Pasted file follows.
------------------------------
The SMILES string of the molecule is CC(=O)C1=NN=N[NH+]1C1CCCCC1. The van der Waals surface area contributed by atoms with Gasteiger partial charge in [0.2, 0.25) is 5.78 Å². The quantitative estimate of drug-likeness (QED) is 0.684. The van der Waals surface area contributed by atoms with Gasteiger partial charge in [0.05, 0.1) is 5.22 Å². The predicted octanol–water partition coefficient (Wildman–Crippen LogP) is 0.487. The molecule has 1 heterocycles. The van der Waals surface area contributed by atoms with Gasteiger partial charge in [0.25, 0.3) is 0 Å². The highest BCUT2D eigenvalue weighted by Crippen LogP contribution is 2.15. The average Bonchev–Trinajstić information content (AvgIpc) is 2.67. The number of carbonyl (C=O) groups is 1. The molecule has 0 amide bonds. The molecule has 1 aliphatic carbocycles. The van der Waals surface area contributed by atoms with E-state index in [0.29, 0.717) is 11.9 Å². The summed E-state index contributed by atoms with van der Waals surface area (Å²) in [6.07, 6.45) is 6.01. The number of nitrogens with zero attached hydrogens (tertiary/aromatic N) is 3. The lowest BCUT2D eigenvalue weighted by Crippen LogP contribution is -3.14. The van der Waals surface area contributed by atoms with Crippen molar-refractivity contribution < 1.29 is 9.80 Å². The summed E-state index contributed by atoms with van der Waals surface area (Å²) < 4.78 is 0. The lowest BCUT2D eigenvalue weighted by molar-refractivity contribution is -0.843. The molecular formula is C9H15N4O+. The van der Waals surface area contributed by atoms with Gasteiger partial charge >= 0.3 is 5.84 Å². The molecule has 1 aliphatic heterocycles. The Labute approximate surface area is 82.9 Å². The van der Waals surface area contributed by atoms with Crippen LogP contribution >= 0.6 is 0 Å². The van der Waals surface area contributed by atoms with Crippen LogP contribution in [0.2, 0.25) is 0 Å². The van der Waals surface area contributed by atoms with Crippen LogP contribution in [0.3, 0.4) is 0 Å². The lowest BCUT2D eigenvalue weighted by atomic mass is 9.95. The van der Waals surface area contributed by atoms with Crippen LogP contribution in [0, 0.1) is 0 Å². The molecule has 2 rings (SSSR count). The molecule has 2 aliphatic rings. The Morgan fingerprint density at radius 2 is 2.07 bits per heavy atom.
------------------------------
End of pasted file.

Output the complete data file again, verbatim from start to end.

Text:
The SMILES string of the molecule is CC(=O)C1=NN=N[NH+]1C1CCCCC1. The van der Waals surface area contributed by atoms with Gasteiger partial charge in [0.2, 0.25) is 5.78 Å². The quantitative estimate of drug-likeness (QED) is 0.684. The van der Waals surface area contributed by atoms with Gasteiger partial charge in [0.05, 0.1) is 5.22 Å². The predicted octanol–water partition coefficient (Wildman–Crippen LogP) is 0.487. The molecule has 1 heterocycles. The van der Waals surface area contributed by atoms with Gasteiger partial charge in [0.25, 0.3) is 0 Å². The highest BCUT2D eigenvalue weighted by Crippen LogP contribution is 2.15. The average Bonchev–Trinajstić information content (AvgIpc) is 2.67. The number of carbonyl (C=O) groups is 1. The molecule has 0 amide bonds. The molecule has 1 aliphatic carbocycles. The van der Waals surface area contributed by atoms with E-state index in [0.29, 0.717) is 11.9 Å². The summed E-state index contributed by atoms with van der Waals surface area (Å²) in [6.07, 6.45) is 6.01. The number of nitrogens with zero attached hydrogens (tertiary/aromatic N) is 3. The lowest BCUT2D eigenvalue weighted by Crippen LogP contribution is -3.14. The van der Waals surface area contributed by atoms with Crippen molar-refractivity contribution < 1.29 is 9.80 Å². The summed E-state index contributed by atoms with van der Waals surface area (Å²) < 4.78 is 0. The lowest BCUT2D eigenvalue weighted by molar-refractivity contribution is -0.843. The molecular formula is C9H15N4O+. The van der Waals surface area contributed by atoms with Gasteiger partial charge >= 0.3 is 5.84 Å². The molecule has 1 aliphatic heterocycles. The Labute approximate surface area is 82.9 Å². The van der Waals surface area contributed by atoms with Crippen LogP contribution >= 0.6 is 0 Å². The van der Waals surface area contributed by atoms with Crippen LogP contribution in [0.2, 0.25) is 0 Å². The van der Waals surface area contributed by atoms with Crippen LogP contribution in [0.3, 0.4) is 0 Å². The lowest BCUT2D eigenvalue weighted by atomic mass is 9.95. The van der Waals surface area contributed by atoms with Crippen LogP contribution in [0, 0.1) is 0 Å². The molecule has 2 rings (SSSR count). The molecule has 2 aliphatic rings. The Morgan fingerprint density at radius 2 is 2.07 bits per heavy atom.